San Francisco - The California Public Utilities Commission (PUC) today unveiled its California Solar Initiative, proposing to install 3,000 MW of solar on California homes, businesses, farms, schools and public facilities.
San Francisco - The California Public Utilities Commission (PUC) today unveiled its California Solar Initiative, proposing to install 3,000 MW of solar on California homes, businesses, farms, schools and public facilities. The program, if adopted in mid-January by the five-member Public Utilities Commission, will be the nation's largest solar power investment, designed to make solar power mainstream and affordable. It will add clean energy to the state's peak demand resources, reduce risk by diversifying the state's energy portfolio, and establish a world-class solar market in California.
"This is the kind of long-term, visionary policy that allows the US solar industry to invest in technological innovation and scale up manufacturing," said Rhone Resch, president of the national Solar Energy Industries Association. "With this investment, California will make solar power a major resource for our energy future. We applaud the CPUC and the California Energy Commission for proposing a monumental decision that will build the nation's largest solar market and reduce costs."
The proposed California Solar Initiative will create 11 years of funding. The PUC would provide $2.8 billion in customer incentives for solar projects on existing residential buildings, as well as all public buildings, industrial facilities, businesses, and agricultural facilities. The CEC program would provide $400 million in incentives for new homes, specifically targeting collaborations with the builder / developer community. Incentives would be gradually reduced over time and phased out by 2016 under the PUC proposal.
"A long-term program with secure funding is key to bringing down solar costs and planning responsibly for California's energy future," said Barry Cinnamon, president of the California Solar Energy Industries Association and CEO of Akeena Solar. "From an industry perspective, this program will eliminate the stop-start incentive cycle, and create market conditions that allow solar companies to make new long-term investments that will bring solar to the public."
Solar technologies eligible to participate in the program would include photovoltaics, concentrating solar power, and solar water heating. All projects would have to be customer-sited and between one kilowatt and one megawatt in size. The money would come from existing funds already earmarked for solar power and a de minimis additional surcharge on monthly electric bills over eleven years. According to a staff report prepared by the PUC last summer, this $3.2 billion investment in solar could save California ratepayers an estimated $9 billion.
"Given this winter's high energy bills and the urgent need to reduce the state's reliance on imported fossil fuels, this landmark solar initiative is exactly what California's economy and environment need," said Bernadette Del Chiaro of Environment California. "Clean energy solutions, like this forward-thinking solar proposal, are what the majority of California voters are demanding."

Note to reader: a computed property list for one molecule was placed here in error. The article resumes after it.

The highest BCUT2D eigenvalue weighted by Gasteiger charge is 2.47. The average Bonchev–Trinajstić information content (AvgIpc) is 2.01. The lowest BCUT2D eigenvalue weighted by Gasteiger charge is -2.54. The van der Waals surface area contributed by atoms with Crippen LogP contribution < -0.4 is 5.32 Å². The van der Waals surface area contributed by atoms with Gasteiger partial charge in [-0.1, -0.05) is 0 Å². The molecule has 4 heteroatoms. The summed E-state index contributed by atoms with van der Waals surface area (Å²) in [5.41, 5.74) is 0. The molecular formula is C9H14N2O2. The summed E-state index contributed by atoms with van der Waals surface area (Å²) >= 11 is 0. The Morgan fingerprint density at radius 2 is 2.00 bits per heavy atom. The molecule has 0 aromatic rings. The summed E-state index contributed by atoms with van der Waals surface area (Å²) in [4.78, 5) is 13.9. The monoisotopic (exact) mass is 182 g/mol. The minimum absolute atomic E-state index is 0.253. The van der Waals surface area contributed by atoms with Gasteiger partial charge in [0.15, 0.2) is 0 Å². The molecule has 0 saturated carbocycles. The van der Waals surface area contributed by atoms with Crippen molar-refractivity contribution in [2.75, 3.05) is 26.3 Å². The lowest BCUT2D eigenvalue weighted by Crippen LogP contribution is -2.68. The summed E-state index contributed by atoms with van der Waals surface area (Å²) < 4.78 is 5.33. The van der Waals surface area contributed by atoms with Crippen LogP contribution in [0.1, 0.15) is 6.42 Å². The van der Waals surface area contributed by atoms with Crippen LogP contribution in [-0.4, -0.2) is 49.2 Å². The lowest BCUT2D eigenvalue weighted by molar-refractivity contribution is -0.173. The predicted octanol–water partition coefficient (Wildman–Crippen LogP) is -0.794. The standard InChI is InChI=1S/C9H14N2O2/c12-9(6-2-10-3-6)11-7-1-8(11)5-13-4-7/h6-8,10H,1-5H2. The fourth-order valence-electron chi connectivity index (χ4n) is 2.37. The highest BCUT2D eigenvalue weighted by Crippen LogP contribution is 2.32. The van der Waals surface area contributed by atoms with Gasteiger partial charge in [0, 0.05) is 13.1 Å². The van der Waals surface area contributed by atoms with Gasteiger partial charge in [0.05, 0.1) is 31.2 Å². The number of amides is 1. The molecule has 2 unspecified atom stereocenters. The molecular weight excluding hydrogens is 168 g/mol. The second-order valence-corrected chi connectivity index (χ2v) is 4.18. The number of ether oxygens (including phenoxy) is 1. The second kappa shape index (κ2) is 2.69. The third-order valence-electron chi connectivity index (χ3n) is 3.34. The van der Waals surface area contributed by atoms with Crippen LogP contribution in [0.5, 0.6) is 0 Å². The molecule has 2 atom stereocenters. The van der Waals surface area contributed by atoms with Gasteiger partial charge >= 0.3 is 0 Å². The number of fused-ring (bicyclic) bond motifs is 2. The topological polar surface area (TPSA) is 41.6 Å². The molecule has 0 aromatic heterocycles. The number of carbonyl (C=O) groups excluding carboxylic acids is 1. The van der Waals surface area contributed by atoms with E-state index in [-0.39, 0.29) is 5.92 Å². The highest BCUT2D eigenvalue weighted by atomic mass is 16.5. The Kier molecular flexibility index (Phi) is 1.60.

"The public pressure to implement this program has been nothing less than inspiring, added David Hochschild of the Vote Solar Initiative. "Over the last two months, 43,000 people wrote to the Public Utilities Commissioners to ask them to pass this program - more public comment than the PUC has received on any issue they have ever considered, including the 2001 energy crisis. It shows that public support for solar and renewables has reached a new threshold."
The solar proposal is expected to be voted on by the five-member PUC in mid-January, after a 30-day public comment period initiated today. If adopted, the program is likely to go into effect by the start of 2007. In the meantime, this Thursday, December 15th, the PUC is expected to vote on the first stage of the California Solar Initiative, an interim program to make additional funds available for 2005 and 2006 solar projects to ensure uninterrupted market growth during the transition to the long-term program. The first stage of funding is expected to add $300 million in customer incentives. In addition, $58 million remains available for homeowners and small businesses to invest in solar panels via the California Energy Commission's rebate program in 2006.
SEIA is the national trade association of solar energy manufacturers, dealers, distributors, contractors, installers, architects, consultants and marketers. Established in 1975, SEIA works to expand the use of solar technologies in the global marketplace.
A copy of the PUC presentation outlining the California Solar Initiative can be found at http://www.seia.org
Other organizations contributing to this release include:
California Solar Energy Industries Association (www.calseia.org)
Environment California (www.environmentcalifornia.org)
The Vote Solar Initiative (www.votesolar.org)